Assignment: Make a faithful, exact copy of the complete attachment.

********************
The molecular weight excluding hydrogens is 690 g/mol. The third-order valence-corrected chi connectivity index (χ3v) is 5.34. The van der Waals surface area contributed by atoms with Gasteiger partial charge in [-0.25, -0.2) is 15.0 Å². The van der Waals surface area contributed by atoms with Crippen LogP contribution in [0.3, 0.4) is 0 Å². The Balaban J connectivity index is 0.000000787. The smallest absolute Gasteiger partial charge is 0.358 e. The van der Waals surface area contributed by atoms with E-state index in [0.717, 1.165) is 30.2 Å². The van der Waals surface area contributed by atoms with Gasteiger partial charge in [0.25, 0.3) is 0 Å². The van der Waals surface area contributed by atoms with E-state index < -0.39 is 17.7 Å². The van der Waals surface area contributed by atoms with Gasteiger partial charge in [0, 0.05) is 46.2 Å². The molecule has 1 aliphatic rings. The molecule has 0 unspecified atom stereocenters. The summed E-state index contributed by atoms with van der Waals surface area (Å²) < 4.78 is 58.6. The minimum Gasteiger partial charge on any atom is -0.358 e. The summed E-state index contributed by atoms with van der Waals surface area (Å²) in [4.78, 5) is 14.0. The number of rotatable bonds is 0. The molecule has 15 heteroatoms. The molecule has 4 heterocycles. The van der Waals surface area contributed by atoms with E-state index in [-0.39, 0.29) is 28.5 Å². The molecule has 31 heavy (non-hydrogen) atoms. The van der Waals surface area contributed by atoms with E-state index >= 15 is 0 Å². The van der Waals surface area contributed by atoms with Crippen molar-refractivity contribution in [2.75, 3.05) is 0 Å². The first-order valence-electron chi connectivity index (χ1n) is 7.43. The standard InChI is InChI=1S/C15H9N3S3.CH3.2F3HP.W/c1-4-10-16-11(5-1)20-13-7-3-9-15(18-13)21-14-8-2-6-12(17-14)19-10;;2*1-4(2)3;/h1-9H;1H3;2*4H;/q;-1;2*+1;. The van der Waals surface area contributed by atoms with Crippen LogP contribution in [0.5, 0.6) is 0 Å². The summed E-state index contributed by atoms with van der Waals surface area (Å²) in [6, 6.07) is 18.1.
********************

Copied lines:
The molecular weight excluding hydrogens is 690 g/mol. The third-order valence-corrected chi connectivity index (χ3v) is 5.34. The van der Waals surface area contributed by atoms with Gasteiger partial charge in [-0.25, -0.2) is 15.0 Å². The van der Waals surface area contributed by atoms with Crippen LogP contribution in [0.3, 0.4) is 0 Å². The Balaban J connectivity index is 0.000000787. The smallest absolute Gasteiger partial charge is 0.358 e. The van der Waals surface area contributed by atoms with E-state index in [0.717, 1.165) is 30.2 Å². The van der Waals surface area contributed by atoms with Gasteiger partial charge in [0.25, 0.3) is 0 Å². The van der Waals surface area contributed by atoms with E-state index < -0.39 is 17.7 Å². The van der Waals surface area contributed by atoms with Gasteiger partial charge in [0, 0.05) is 46.2 Å². The molecule has 1 aliphatic rings. The molecule has 0 unspecified atom stereocenters. The summed E-state index contributed by atoms with van der Waals surface area (Å²) < 4.78 is 58.6. The minimum Gasteiger partial charge on any atom is -0.358 e. The summed E-state index contributed by atoms with van der Waals surface area (Å²) in [4.78, 5) is 14.0. The number of rotatable bonds is 0. The molecule has 15 heteroatoms. The molecule has 4 heterocycles. The van der Waals surface area contributed by atoms with E-state index in [-0.39, 0.29) is 28.5 Å². The molecule has 31 heavy (non-hydrogen) atoms. The van der Waals surface area contributed by atoms with E-state index >= 15 is 0 Å². The van der Waals surface area contributed by atoms with Crippen molar-refractivity contribution in [2.75, 3.05) is 0 Å². The first-order valence-electron chi connectivity index (χ1n) is 7.43. The standard InChI is InChI=1S/C15H9N3S3.CH3.2F3HP.W/c1-4-10-16-11(5-1)20-13-7-3-9-15(18-13)21-14-8-2-6-12(17-14)19-10;;2*1-4(2)3;/h1-9H;1H3;2*4H;/q;-1;2*+1;. The van der Waals surface area contributed by atoms with Crippen LogP contribution in [0.5, 0.6) is 0 Å². The summed E-state index contributed by atoms with van der Waals surface area (Å²) in [6, 6.07) is 18.1.